Sniffer dogs may soon be replaced by cockroaches as first responders searching for survivors in the rubble of earthquakes, tsunamis and tornadoes. The State University of Raleigh, North Carolina is testing Madagascar Hissing Cockroaches for searching crevices too confined for dogs.
North Carolina State’s Electrical and Computer Engineering Department is saddling adult “Hissers” with electrical devices that look like backpacks. Each backpack includes a thin, rigid, printed circuit board with a micro controller, a wireless signal receiver, miniature plugs for connecting stimulation electrodes and a tiny lithium-ion polymer battery.
“What we do is similar to riding a horse,” lead experimenter Alper Bozkurt says. “The cockroach walks naturally, and we simulate barriers by sending pulses to its antenna. They use their antenna as touch sensors, so stimulation on one side makes them think they are about to bump into a barrier, and directs these insects towards the opposite direction.” The greater the electrical charge, the more sharply the roaches changed direction. Pulses have to be strong enough to steer the insect without tasering their tissues until they become insensitive and no longer respond to gee or haw. As the insect beetles along a path, a tiny light on its rear end winks like the light under an aircraft’s wing.
Bozkurt’s next step is to miniaturize the backpack even further and gain more precise control of movement. The goal is to outfit the insects to transmit audio or low grade video from their underground searches.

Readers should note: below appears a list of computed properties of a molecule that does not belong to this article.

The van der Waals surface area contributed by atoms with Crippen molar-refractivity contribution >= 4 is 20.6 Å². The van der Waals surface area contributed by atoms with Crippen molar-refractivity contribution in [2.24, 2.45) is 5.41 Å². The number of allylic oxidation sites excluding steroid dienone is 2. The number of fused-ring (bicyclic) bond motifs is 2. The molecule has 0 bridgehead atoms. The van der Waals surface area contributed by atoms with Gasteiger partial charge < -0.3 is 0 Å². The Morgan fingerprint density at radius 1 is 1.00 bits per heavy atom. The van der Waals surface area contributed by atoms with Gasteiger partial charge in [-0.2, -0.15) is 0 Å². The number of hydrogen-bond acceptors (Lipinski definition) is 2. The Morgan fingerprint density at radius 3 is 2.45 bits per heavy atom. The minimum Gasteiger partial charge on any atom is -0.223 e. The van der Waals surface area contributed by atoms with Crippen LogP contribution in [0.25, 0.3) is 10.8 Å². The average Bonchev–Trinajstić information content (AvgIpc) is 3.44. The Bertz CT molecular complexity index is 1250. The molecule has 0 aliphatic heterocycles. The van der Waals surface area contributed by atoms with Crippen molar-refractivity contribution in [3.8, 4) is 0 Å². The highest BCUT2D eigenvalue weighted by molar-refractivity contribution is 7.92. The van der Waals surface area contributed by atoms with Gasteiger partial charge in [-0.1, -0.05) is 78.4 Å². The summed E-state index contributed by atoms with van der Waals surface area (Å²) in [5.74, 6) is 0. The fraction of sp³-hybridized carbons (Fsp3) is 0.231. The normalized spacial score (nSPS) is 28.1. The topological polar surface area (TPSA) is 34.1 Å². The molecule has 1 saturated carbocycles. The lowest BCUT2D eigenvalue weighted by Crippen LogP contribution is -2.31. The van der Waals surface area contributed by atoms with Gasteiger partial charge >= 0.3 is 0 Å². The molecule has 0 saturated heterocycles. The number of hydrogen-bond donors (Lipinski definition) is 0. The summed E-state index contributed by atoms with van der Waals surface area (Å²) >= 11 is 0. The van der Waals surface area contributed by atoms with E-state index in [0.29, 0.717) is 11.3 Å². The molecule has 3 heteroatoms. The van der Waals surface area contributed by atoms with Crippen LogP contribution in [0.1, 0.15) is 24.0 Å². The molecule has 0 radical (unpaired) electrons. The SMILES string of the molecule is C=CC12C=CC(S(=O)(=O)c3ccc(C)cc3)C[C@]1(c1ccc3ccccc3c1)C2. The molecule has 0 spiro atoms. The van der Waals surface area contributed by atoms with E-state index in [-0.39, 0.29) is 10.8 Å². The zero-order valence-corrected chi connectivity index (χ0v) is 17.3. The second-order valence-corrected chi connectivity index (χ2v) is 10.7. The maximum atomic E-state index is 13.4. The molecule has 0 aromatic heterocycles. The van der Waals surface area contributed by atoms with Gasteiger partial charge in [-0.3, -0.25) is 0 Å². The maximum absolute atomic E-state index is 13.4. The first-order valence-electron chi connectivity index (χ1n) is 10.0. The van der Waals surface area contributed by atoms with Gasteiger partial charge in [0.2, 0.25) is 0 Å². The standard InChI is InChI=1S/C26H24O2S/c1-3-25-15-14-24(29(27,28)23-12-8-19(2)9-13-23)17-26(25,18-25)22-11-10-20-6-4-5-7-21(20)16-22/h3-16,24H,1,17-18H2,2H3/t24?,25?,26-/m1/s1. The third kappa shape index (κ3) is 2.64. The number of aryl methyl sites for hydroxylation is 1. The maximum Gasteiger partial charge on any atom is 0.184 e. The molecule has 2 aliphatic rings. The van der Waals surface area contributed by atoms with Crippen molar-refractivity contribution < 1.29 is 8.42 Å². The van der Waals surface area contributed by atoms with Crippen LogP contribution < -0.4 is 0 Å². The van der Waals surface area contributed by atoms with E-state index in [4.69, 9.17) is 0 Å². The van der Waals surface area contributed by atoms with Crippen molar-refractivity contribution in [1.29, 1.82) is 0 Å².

I would wager one thing: If a disaster survivor – especially a survivor unable to move – suddenly finds himself face to face with a Hisser, amplified audio won’t be necessary for his scream to be clearly heard above ground.
The researchers see remote-control cockroaches as an alternative to small-scale robots. Designing robots at that scale is very challenging and cockroaches are experts at navigating hostile environments, according to Bozkurt.
The Hisser’s natural habitat is rotten logs; they eat decomposing vegetation and smaller insects; thus they would be able to feed themselves while spelunking in pitch black tangles of lumber and other wooden debris.
Their nickname Hisser derives from the snake-like hissing sound adults make by expelling air through breathing openings in their thorax and abdomen. Males, primarily, hiss when disturbed, as a female luring mechanism, or to warn off other males encroaching on their harem or territory.
Hisser cockroaches are sold in pet stores to feed iguanas and tarantulas. Wingless, they can’t fly. They stay calm, are easy to handle, and don’t bite or injure people in any way. They prefer humid higher temperatures which makes them perfect for searching through the destruction left by tropical disasters.
They have been featured in movies such as Bug, Damnation Alley, and Starship Troopers, according to Wikipedia, where their hissing sound makes them seem menacing.
If North Carolina’s miniaturizing of the backpacks works out and experiments prove successful, the adoption of Hissers as a regular component of search and rescue could open a lucrative form of small animal husbandry. An empty fish tank smeared around the top with a four inch vaseline barrier, a nursery of cardboard egg cartons, a dish of ground dog food and another of water, and half a dozen Hissers including one female, and you could be in business.
Manufacturing the teeny saddles could keep child labourers busy during lulls in electronics sales.
But already People for the Ethical Treatment of Animals (PETA) are complaining shocking these cockroaches’ antennae to steer them is cruel and unacceptable.